Somehow Andrew Junior Boy Jones album on Electro-Fi slipped under the radar at the tail end of last year and I tried to make amends by including "Just Playing The Blues" last night. Coco Montoya has played with Albert Collins and John Mayall before his recent solo success, he'll have a new album out next month and we played the title track "I Want It Back" on yesterday's STAR BLUES. The project finds him in somewhat reflective mood and in the capable production hands of Keb Mo.
Chaps - if your lady ever asks "Does my bum look big in this?" Fear not, those Uppity Blues Women, Saffire have a suggestion: "THERE'S NO SUCH THING AS TOO MUCH BUTT". Go on I dare you. While you contemplate those wise words, I'll say thanks for giving me the chance to spend time with you yesterday and I hope we can be together again this upcoming Sunday at 10pm for two hours more blues, news, reviews and tomfoolery in a white tee-shirt. Until then take care of yourselves and take care of those that take care of you

Gary Blue
PS Please let me know how you got on with that answer, though neither I nor anyone else at STAR BLUES or UKRD will accept any responsibility etc etc...

Monday, 8 February 2010

STAR BLUES on 7th February 2010 at 22:00

With tracks from 6 new albums, 4 Grammy Winners, 3 birthdays and an obit, the STAR BLUES show last night gave evidence of a very busy blues scene in this new decade. The Grammy awards were announced last week and yesterday was our first chance to celebrate with the winners: the five disc set of Complete Recordings of Little Walter deservedly won in Best Historical category, neatly following his induction into the Rock'n'Roll Hall of fame in 2008. Ramblin' Jack Elliott took the Traditional prize for his collection of Depression-era songs from which we took "Richland Woman" last night. Buckwheat Zydeco got recognition with the award for best Cajun & Zydeco album for his splendid Alligator set "Lay My Burden Down". In December it was announced that Michael Jackson would get a Lifetime Achievement Grammy, somewhat overshadowing the same honour to be bestowed on 95 year-old Honeyboy Edwards. We marked his glorious career with a down-home track he did in 2007 for Earwig.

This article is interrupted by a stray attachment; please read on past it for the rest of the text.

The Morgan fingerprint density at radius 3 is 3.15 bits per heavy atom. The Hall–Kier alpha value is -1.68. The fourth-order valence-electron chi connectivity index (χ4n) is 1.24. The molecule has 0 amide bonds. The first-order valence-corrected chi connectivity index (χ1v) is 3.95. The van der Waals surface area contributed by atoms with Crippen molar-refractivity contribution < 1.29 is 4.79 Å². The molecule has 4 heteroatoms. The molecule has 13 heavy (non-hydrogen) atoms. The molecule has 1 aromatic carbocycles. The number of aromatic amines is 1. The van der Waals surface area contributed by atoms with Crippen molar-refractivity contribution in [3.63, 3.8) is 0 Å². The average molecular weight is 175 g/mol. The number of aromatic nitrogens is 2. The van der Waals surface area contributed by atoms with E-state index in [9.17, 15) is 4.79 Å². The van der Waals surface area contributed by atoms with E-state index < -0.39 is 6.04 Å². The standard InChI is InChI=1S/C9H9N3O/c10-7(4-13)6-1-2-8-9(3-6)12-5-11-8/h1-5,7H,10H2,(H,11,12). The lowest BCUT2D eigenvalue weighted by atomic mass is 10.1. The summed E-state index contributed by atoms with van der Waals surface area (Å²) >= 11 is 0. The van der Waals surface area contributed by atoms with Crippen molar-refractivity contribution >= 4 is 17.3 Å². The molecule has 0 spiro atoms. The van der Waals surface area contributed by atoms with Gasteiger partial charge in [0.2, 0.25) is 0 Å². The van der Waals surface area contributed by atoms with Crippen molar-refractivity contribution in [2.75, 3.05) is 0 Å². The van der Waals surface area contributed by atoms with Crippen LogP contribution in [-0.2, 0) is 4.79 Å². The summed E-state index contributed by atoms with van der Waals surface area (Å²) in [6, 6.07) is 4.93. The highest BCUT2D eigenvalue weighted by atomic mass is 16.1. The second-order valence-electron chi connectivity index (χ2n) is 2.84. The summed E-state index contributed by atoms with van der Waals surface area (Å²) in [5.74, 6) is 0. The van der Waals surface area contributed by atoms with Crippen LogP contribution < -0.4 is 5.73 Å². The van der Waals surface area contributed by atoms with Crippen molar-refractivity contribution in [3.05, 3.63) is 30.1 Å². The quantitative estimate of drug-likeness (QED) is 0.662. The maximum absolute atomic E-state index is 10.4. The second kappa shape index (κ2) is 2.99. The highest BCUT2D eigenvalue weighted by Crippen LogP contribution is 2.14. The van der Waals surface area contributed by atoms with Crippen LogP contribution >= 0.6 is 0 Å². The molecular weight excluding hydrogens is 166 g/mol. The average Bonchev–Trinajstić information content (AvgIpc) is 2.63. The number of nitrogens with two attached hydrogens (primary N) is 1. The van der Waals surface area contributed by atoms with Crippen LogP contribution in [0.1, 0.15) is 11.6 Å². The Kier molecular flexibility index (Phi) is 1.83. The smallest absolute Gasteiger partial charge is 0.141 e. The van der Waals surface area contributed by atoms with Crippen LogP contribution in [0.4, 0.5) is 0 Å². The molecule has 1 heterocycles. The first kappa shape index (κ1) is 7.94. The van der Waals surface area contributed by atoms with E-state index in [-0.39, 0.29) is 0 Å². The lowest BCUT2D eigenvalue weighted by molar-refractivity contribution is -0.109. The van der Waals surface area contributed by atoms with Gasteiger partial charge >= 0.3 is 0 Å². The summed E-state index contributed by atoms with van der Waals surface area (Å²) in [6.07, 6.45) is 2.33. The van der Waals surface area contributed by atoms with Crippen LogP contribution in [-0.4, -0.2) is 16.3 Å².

Fresh from the shrink-wrap came Michael Roach, Eric Bibb, Mahalia Jackson, Lucky Peterson, Erick Hovey and Jimi Hendrix. The latter is from a project of previously unissued stuff, though I am pretty sure there are more to come.(If you have the Alan Douglas produced items that Polydor put out in the 70s, you'll know what I mean as those tracks were cut at the same sessions). Messrs Bibb and Roach will most likely be vying for the same pocket money but you really should try to hear both men celebrate a long-lost art form as songster -blues-troubadour. Lucky Peterson is now on the JSP label, he's still a "youngster" we think he's been around a while because Willie Dixon found him at age three playing keyboards. The instrumental piano piece "Lucky's 88" got him into our piano blues spot. A survey of Mahalia Jackson's work from 1951 is out next month on the new Superbird label - the first dozen tracks are long out of print last out on Columbia and Del Taylor's guys have added five more songs to the set. She ofcourse held down the Gospel tent. Erick Hovey did the seemingly impossible by being tight yet loose; his singing and playing style is laid back in the best JJ Cale tradition, yet his band is as tight as the proverbial ducks rear-end.